Reality television is more popular than ever as more networks and streamers are greenlighting more reality than any time in history. New shows like Netflix’s INDIAN MATCHMAKING and SELLING SUNSET are finding huge audiences while classics like MILLION DOLLAR LISTING and DEALIEST CATCH continue to find success and spinoffs years later. But it is hard – perhaps harder than ever - to lock in the right on-camera talent sell a new reality concept. The early steps of creating a reality TV concept and finding and locking in the right talent are critical – not just for selling a project but making sure it will work once you get a green light. Yet if you’re able to find the right talent, the right concept, and the right vehicle for your unscripted series, you may have just found a hit that will not only make it to series on a streamer or network, but thrive in today’s landscape for years to come. Creating the perfect new reality show often comes down to finding the right on-screen talent that will pop on camera and find an emotional connection with the millions watching at home. Yet it takes a delicate balance and lot of boxes that need to be checked in order to find this. It can also come down to how the directors and producers work with and treat the talent to ensure they come across well on screen. There are countless mistakes newcomers make when putting together their show, onboarding their talent, conducting interviews, and more, but avoiding the biggest mistakes and going in with a clear plan can make your show come to life and find success. Jim Milio is an Emmy nominated producer, director and writer of reality television with more than 30 years in the business. His credits include RESCUE 911 which ran for 7 seasons on CBS and starred William Shatner, DOG WHISPERER starring Cesar Millan, which ran for 9 seasons on National Geographic, TRUE DETECTIVES for CBS, DISCOVERY CHANNEL ECO-CHALLENGE for Discovery, ROSWELL: STARTLING NEW EVIDENCE for SyFy, and TAKEDOWN for TruTV, among many others. Milio is currently writing, directing and producing the new reality series OPERATION HIDDEN TREASURES that will air on Discovery later this year. Jim is also an author whose latest book Jim's Hollywood Finty Stones, describes how you can break into the industry, illuminated by true tales of his encounters with Alfred Hitchcock, Jimmy Stewart, Will Ferrell, Nia Vardalos, Liza Minelli, Robert DeNiro and dozens more. No one knows better than Jim how to find ordinary people and make a hit show with them, and he’s ready to share his secrets with you. Over an in-depth 90-minute presentation, Jim will break down how you can create and develop a successful reality show by finding and working with the right on-screen talent. To do so, Jim will explain the reality show landscape today to give you a sense of where you can fit in, before diving deep into how you’re able to find and lock in the right talent for your show. He’ll discuss critical aspects like getting rights, interviewing people the right way and what it looks like to build a series around an existing company or business. He’ll even give you tools on how to protect yourself and your talent along the way, so when a network or streamer says yes, you can be sure you’re not fired off your own project. If you have a great idea for a reality show or want to get into this lucrative business, it’s imperative you hear from an expert like Jim first.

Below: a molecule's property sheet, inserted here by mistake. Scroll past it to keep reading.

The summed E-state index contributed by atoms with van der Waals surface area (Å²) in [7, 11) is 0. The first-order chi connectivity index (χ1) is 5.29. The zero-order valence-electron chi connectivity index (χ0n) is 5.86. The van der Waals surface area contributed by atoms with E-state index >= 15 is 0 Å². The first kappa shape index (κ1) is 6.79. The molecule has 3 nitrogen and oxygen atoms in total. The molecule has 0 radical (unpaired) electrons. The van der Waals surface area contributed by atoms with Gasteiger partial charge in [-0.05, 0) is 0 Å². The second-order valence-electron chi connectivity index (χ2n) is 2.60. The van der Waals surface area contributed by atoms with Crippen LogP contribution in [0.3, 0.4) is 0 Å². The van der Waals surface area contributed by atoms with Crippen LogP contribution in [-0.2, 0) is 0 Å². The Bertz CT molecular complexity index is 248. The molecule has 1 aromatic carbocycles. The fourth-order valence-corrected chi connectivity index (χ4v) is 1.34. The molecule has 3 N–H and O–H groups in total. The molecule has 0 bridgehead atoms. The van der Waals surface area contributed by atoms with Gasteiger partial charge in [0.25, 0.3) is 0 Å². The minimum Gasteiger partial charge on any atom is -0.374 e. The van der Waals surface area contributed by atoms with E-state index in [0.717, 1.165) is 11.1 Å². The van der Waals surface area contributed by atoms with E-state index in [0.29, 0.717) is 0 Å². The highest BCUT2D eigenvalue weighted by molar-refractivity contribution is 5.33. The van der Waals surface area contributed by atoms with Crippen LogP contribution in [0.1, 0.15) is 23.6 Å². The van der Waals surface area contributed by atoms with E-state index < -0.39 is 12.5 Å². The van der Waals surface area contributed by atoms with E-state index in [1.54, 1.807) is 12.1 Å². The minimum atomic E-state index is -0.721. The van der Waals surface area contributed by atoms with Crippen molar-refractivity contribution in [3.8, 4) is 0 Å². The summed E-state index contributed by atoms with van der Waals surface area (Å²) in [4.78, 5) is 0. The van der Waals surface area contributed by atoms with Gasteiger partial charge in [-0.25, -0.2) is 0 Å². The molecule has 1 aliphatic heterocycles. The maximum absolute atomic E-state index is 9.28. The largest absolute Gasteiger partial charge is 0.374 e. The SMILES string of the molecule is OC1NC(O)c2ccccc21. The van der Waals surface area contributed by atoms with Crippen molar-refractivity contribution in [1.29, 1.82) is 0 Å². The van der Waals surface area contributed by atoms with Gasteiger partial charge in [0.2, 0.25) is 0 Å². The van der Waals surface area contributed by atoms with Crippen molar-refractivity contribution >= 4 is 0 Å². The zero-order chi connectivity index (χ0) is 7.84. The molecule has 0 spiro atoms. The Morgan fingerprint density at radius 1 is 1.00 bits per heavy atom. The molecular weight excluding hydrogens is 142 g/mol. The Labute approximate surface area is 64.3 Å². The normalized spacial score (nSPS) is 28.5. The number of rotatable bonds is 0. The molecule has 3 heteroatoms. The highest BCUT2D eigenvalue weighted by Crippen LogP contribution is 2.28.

The COVID-19 pandemic and quarantine have changed the film and television industry profoundly. Like it or not, we’re thinking about movies differently now, we’re making them differently, we’re selling them differently, and we’re watching them differently. Studios, buyers, and producers are keenly aware of this shift and are applying this to how they are choosing their next projects. As a writer, understanding how the industry is changing and what people are now looking for can make all the difference in being able to take the next steps in your career. With so many new obstacles and challenges now involved in making a film, producers have to weigh a lot more factors when choosing their next projects, including which movies will be safest to put together. Small details in scripts—scenes or moments that might have been no big deal to include as recently as a year ago—might now be all it takes for a producer or financier to reject. So how does production during COVID look like and how can you make your script work and come across as more attractive within these constraints? Let’s take a closer look. Multi Emmy Award-winning filmmaker and author Shane Stanley has worked in almost every capacity on and off the set with hit shows like ENTERTAINMENT TONIGHT and SEINFELD and producing films like Sony Pictures’ GRIDIRON GANG a #1 box office hit starring Dwayne ‘The Rock’ Johnson. For three years, Shane was Vice President of Sheen/Michaels Entertainment where he produced several motion pictures starring Marlon Brando, Mira Sorvino, Thomas Hayden Church, Donald Sutherland, Marisa Tomei, Sean Penn, John Travolta, and Charlie and Martin Sheen. Shane continues to produce and direct independent films of all levels, including the action thriller BREAK EVEN and action comedy DOUBLE THREAT, currently in production. Shane recently released his book What You Don’t Learn In Film School, which covers filmmaking from concept to delivery and has already landed on required reading lists at several universities across the country. Shane continues to produce films during COVID and is well versed on what it takes to put a film together in this unique time. Shane will dive deep into how producers are operating in the time of COVID-19 and how you can make your script “COVID-friendly” and more attractive for producers to work on. He will begin by outlining how production has changed since COVID, including the biggest new hurdles, new guild requirements, and what’s keeping talent from signing on. He’ll explain what’s making movies more expensive to produce and what locations are now ideal or no longer easy to shoot in. He will next delve into what a COVID-friendly script looks like to a producer. He’ll talk about what kind of stories producers and buyers are seeking out, what red flags in your script will keep producers from signing on and how many characters are too many now. He will also discuss locations as well as the genres and themes that buyers are now gravitating towards. Shane will then discuss how to adjust your script to fit this new era, including deciding whether it’s worth adjusting or saving until things are safer and how to find compromise and middle ground when making changes. Finally, Shane will give you tips on how to get a producer on board during this time. This is a tricky time for everyone, but Shane will give you the lowdown to be smarter and more strategic in finding opportunities and success.